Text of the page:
RENTON — All his life, Jay-Tee Tiuli watched his favorite Seahawks, such as Lofa Tatupu, wear the blue and green from the screen of his parents’ TV at their house in Federal Way.

Tiuli watched Seahawks fans crowd CenturyLink Field, only to ever hear their roars from speakers. Despite never attending a game, he had dreams of one day stepping onto that field and wearing his name on the back of those jerseys.

After years of watching the Seahawks from the comforts of his family’s living room and bettering his own talent through high school and college, Tiuli will finally make his dream a reality when he joins the Seahawks in hosting the Denver Broncos in a preseason matchup Thursday for the first appearance of his NFL career.

“It’s honestly a blessing,” Tiuli, a 6-foot-3 defensive tackle, said. “I stayed home my whole life, and I’m just ready to get the opportunity to stay home and be just 40 minutes from my parents’ house. It’s just all surreal to me.”

The Tiulis have always been Seahawks fans. The obsession started with his parents’ upbringings while they grew up in Seattle, then later they instilled that in their children.

“My family is the biggest ’12’ out there,” he said, referring to a term for Seahawks fans. “Just coming here, seeing the different side of it, I love it.”


So, when the 340-pound defensive tackle got a call in May from defensive-line coach Clint Hurtt informing him of the Seahawks’ decision to sign him, there was no other feeling than excitement.

A rookie undrafted free-agent signing, Tiuli is one step closer to making his childhood dream of playing in the NFL a reality.

“When you go through the process, you want anybody to pick you up, but when the Seahawks gave me that call, I was just excited and I was ready,” Tiuli said. “I was just happy it happened and I couldn’t ask to be on a better team.”

Tiuli played nose tackle for Eastern Washington. As a senior, he was named the Big Sky Conference Defensive MVP and named to the All-Big Sky first team and the Associated Press NCAA Football Championship Subdivision All-America team. Tiuli totaled 115 total tackles with 12½ sacks, 19 tackles for loss, two forced fumbles and one fumble recovery.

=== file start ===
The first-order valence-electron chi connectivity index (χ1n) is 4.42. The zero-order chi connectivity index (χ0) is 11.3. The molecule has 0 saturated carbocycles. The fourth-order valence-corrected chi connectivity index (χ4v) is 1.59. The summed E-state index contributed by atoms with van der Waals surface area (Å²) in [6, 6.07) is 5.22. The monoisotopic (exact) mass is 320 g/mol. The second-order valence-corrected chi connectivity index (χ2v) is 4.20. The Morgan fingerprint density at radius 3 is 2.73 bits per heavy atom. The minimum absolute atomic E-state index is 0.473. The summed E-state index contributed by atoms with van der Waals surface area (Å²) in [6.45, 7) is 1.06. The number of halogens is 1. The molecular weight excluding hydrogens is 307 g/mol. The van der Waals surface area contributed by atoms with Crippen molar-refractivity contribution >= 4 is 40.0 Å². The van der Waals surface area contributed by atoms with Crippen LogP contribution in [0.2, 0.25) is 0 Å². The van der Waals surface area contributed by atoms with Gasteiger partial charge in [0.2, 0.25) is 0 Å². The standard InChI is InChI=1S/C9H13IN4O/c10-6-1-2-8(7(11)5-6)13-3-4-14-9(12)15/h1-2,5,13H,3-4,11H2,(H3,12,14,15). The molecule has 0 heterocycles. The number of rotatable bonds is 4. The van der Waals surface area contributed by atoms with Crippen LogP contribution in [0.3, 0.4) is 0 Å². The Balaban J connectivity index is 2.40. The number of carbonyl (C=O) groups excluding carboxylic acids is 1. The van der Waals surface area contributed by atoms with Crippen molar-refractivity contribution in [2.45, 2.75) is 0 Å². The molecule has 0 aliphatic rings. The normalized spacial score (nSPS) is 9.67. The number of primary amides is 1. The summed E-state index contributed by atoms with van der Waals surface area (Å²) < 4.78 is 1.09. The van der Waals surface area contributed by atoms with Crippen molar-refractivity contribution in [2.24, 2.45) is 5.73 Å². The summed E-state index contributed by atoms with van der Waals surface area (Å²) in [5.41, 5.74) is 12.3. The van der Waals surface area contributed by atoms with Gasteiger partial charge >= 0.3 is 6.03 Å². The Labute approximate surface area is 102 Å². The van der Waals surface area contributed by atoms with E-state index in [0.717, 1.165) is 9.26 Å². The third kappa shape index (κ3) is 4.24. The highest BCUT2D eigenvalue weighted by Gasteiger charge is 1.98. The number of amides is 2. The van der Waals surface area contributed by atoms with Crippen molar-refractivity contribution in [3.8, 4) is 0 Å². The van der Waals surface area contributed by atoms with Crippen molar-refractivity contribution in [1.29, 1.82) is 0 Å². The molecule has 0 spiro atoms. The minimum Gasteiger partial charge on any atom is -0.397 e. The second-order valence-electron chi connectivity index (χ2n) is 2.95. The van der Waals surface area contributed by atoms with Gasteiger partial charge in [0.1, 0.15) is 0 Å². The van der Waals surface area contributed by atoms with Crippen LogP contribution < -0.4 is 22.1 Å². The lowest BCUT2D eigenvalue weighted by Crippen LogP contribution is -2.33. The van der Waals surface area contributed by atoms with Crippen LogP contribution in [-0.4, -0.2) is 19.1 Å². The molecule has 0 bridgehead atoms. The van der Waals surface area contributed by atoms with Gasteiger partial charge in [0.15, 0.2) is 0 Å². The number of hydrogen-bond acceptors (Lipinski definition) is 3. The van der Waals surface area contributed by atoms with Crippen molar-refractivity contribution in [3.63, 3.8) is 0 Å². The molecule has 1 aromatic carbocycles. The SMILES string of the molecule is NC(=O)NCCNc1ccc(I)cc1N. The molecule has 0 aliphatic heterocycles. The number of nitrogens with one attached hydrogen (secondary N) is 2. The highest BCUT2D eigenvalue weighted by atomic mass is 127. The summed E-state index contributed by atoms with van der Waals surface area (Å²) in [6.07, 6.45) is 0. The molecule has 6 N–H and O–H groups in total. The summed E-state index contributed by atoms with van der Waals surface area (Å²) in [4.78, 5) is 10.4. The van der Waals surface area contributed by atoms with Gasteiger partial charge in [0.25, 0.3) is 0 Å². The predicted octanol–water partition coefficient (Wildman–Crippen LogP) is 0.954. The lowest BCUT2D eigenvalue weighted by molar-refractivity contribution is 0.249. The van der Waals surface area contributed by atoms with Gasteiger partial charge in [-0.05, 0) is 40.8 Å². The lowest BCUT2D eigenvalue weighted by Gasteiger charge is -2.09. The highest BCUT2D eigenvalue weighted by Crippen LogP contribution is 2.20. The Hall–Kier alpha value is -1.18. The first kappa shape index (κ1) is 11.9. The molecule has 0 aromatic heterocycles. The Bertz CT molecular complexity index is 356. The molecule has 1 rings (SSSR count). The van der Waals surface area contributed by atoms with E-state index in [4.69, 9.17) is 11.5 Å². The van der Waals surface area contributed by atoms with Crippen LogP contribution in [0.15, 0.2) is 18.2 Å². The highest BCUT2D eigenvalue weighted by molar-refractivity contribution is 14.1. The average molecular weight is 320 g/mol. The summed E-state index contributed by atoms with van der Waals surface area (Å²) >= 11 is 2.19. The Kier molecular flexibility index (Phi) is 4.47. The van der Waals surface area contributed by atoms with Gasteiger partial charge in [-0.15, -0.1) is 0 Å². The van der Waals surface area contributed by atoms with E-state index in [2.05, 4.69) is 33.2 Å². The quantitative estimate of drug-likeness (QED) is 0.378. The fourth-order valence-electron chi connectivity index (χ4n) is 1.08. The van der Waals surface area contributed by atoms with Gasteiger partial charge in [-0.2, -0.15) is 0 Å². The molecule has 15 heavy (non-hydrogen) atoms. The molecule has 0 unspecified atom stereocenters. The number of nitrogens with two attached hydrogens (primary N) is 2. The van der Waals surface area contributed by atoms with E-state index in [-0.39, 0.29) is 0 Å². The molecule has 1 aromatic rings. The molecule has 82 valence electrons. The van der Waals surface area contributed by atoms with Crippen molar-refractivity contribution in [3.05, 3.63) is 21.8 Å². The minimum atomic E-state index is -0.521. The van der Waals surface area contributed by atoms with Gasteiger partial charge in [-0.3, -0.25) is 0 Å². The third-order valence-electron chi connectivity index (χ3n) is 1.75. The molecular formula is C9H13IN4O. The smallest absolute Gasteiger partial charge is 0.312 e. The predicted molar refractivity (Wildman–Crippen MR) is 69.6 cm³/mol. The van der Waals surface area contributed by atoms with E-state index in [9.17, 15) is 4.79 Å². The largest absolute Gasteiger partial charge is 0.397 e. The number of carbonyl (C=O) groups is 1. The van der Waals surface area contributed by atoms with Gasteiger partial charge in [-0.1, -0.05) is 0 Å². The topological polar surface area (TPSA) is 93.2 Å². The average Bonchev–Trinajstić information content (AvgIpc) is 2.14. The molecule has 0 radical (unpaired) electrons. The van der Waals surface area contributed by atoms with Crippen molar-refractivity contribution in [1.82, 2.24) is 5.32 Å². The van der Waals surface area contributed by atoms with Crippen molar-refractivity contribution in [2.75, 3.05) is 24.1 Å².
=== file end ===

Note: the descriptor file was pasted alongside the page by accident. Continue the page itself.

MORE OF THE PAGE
Before graduating in 2014, Tiuli helped Federal Way High School to a 10-3 record and a semifinal appearance in the Washington state Class 4A playoffs his senior season.

In his first training camp, Tiuli is learning how to adjust to the professional level, using the strength skills of players around him as motivation to better himself. As he continues to work toward what he hopes is a spot on the Seahawks’ 53-man roster, Tiuli has looked up to the veteran players in his position group, especially Poona Ford, who was in Tiuli’s shoes a year ago as an undrafted free agent himself.

“It’s really cool to see how he [Ford] went from undrafted to starter and then going into this season looking to start, too,” he said.

Tiuli is likely to get sufficient playing time in Thursday’s game in hopes of impressing coaches for a roster spot in the defensive-tackle group, which also includes two other rookies in Bryan Mone and Demarcus Christmas (who remains on the physically unable to perform list).